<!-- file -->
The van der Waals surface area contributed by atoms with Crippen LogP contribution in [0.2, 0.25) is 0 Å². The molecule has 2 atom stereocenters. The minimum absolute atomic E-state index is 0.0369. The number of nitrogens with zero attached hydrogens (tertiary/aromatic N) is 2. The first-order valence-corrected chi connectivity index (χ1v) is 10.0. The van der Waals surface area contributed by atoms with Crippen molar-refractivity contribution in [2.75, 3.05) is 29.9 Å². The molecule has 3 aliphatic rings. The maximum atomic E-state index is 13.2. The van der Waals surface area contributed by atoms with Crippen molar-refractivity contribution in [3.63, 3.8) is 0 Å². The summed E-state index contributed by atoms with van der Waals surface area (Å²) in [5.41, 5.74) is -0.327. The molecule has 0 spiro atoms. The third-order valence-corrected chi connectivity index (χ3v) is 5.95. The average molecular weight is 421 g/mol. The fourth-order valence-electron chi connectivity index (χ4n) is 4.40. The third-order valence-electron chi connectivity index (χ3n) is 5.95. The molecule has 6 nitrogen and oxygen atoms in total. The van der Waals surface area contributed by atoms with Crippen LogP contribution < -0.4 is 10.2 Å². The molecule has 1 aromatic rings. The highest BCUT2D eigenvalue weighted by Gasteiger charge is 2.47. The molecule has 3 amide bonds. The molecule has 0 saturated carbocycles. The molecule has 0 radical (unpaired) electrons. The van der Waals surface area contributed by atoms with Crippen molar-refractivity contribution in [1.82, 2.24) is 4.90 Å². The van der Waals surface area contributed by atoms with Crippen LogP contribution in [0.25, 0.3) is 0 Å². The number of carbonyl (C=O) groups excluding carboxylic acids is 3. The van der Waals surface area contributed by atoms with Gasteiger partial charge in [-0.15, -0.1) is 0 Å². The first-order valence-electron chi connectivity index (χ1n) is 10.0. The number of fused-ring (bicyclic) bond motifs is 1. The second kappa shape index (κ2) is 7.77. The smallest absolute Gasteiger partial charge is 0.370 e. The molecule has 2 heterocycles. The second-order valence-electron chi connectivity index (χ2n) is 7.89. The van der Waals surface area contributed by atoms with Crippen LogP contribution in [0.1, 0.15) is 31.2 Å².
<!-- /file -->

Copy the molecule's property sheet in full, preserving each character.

The van der Waals surface area contributed by atoms with Crippen LogP contribution in [0.2, 0.25) is 0 Å². The molecule has 2 atom stereocenters. The minimum absolute atomic E-state index is 0.0369. The number of nitrogens with zero attached hydrogens (tertiary/aromatic N) is 2. The first-order valence-corrected chi connectivity index (χ1v) is 10.0. The van der Waals surface area contributed by atoms with Crippen molar-refractivity contribution in [2.75, 3.05) is 29.9 Å². The molecule has 3 aliphatic rings. The maximum atomic E-state index is 13.2. The van der Waals surface area contributed by atoms with Crippen molar-refractivity contribution in [3.63, 3.8) is 0 Å². The summed E-state index contributed by atoms with van der Waals surface area (Å²) in [5.41, 5.74) is -0.327. The molecule has 0 spiro atoms. The third-order valence-corrected chi connectivity index (χ3v) is 5.95. The average molecular weight is 421 g/mol. The fourth-order valence-electron chi connectivity index (χ4n) is 4.40. The third-order valence-electron chi connectivity index (χ3n) is 5.95. The molecule has 6 nitrogen and oxygen atoms in total. The van der Waals surface area contributed by atoms with Crippen LogP contribution < -0.4 is 10.2 Å². The molecule has 1 aromatic rings. The highest BCUT2D eigenvalue weighted by Gasteiger charge is 2.47. The molecule has 3 amide bonds. The molecule has 0 saturated carbocycles. The molecule has 0 radical (unpaired) electrons. The van der Waals surface area contributed by atoms with Crippen molar-refractivity contribution in [1.82, 2.24) is 4.90 Å². The van der Waals surface area contributed by atoms with Crippen LogP contribution in [0.25, 0.3) is 0 Å². The number of carbonyl (C=O) groups excluding carboxylic acids is 3. The van der Waals surface area contributed by atoms with Gasteiger partial charge in [-0.15, -0.1) is 0 Å². The first-order valence-electron chi connectivity index (χ1n) is 10.0. The number of fused-ring (bicyclic) bond motifs is 1. The second kappa shape index (κ2) is 7.77. The smallest absolute Gasteiger partial charge is 0.370 e. The molecule has 2 heterocycles. The second-order valence-electron chi connectivity index (χ2n) is 7.89. The van der Waals surface area contributed by atoms with Crippen LogP contribution in [0.1, 0.15) is 31.2 Å².